Sleep is one of the three key pillars of health, alongside diet and exercise, but if we're honest about it can we really say we're getting the amount or quality we need?
With the help of market research consultancy CoreData WA, we surveyed 2000 Australians (including more than 1000 HIF members) and discovered there's a clear link between poor health, lower disposable income, and quality of sleep.
And alarmingly for most Aussies, their sleep is suboptimal.
The Sleep Index Survey found those with no disposable income were significantly more likely to have a low sleep score (23 percent versus 9 per cent of those with at least some disposable income).
They were also almost twice as likely to get nowhere near enough sleep than others (31 per cent to 17 per cent) and sleep quality was more often poor or terrible (58 per cent to 42 per cent).
A 2021 report by the Sleep Health Foundation during the 2019-20 financial year showed poor sleep cost the Australian economy $14.4 billion, equating to roughly 0.73 per cent of Australian GDP.
It also found the non-financial costs relating to the loss of wellbeing totalled an additional $36.6 billion.
That's a huge cost to bear. It's not even accounting for the fact this represented 3.2 per cent of the Australian burden of disease for that year.
And then there's the cost to our mental health of not getting quality and lengthy shut-eye.
Sleep is considered key in preventing mental health disorders in otherwise healthy people with no history of mental illness, and there is also a growing amount of evidence around the importance of sleep in the prevention and management of psychiatric disorders.
Our own Sleep Index Survey found the most common personal impacts of poor sleep were mental health (41 per cent) and physical health (38 per cent) while 33 per cent of respondents said stress impacted their sleep often or almost every day.
We all know when we have a good night's sleep we feel better, make better decisions and we're the best version of ourselves.
Conversely, if we're sleeping terribly, it really doesn't set us up for a great day.
Lack of sleep impacts job performance, productivity, career progression and satisfaction and is also linked to job-related accidents, absenteeism and non-constructive behaviours in the workplace.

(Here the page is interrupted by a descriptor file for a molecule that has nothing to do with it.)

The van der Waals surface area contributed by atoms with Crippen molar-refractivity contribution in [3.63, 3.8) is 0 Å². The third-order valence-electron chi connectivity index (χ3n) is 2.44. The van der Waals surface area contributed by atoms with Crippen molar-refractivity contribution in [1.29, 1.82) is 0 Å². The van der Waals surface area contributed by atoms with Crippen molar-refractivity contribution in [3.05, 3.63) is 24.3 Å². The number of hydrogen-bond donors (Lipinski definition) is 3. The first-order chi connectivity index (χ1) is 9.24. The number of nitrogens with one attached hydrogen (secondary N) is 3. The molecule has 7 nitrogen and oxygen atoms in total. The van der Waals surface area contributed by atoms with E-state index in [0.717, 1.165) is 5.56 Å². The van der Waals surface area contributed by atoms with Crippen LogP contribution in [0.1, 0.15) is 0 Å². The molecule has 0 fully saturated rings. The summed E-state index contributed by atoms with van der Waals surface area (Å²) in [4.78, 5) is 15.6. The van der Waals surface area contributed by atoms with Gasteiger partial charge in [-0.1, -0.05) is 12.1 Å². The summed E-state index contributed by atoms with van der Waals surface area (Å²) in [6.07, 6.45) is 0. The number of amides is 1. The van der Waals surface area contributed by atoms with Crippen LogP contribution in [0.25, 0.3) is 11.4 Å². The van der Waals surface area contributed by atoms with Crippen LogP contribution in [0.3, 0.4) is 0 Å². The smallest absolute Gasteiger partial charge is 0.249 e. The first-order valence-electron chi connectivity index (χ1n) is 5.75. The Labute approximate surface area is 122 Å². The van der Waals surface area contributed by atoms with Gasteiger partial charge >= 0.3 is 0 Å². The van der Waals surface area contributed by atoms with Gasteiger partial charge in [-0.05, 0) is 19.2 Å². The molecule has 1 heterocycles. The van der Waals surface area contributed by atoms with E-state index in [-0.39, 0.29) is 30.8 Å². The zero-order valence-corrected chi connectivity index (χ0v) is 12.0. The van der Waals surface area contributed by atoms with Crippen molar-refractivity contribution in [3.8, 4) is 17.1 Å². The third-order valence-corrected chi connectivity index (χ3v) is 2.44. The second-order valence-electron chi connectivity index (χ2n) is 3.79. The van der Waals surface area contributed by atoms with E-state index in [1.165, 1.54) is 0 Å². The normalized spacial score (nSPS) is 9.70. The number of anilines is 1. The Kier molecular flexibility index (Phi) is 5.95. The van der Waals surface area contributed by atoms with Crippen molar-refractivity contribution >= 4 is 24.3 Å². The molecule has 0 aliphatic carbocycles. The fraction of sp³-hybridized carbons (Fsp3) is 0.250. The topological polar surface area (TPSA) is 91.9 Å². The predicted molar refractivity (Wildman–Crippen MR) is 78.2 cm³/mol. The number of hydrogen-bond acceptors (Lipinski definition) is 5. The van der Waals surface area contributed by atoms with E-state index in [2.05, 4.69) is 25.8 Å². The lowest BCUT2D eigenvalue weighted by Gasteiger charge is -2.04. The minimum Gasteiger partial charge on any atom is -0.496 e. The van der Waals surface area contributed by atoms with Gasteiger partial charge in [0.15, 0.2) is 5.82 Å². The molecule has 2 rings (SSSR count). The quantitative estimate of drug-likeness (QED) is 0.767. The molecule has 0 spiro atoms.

On the flip side, better sleep is linked to improved memory, knowledge acquisition and learning.
So why on earth wouldn't we want that?
At HIF we decided there were too many links between poor sleep and poor health to overlook.
There's a raft of studies that highlight these connections; people who are middle-aged or older and only sleep for five hours a night may be at risk of serious and chronic health conditions, ranging from heart disease to cancer.
Deep sleep may also be a buffer against cognitive decline in older adults with Alzheimer's disease by protecting cognitive reserve.
And studies have discovered maintaining a regular healthy sleep schedule may help guard against premature death - those with regular and optimal sleep have about a 40 per cent lower risk of dying than their peers with irregular and insufficient sleep.
Insomnia also increases vulnerability to influenza-like illnesses. The list goes on.
We've been educating our members about sleep for some time but our Sleep Index Survey has allowed us to identify common routines and practices that may be hindering them from getting the recommended seven to nine hours of sleep per night - and determine what we, as a private health insurer, can do to help them.
From the survey results we can see most people are in sleep deficit - especially on workdays - and those who have the biggest sleep deficits are also those struggling to make ends meet.
All roads lead to sleep as a contributor if not the foundation of good health.
It's time for Australians to get serious because sleep is the one thing we're continually sacrificing. But at what cost?
- Justin James is chief executive of HIF.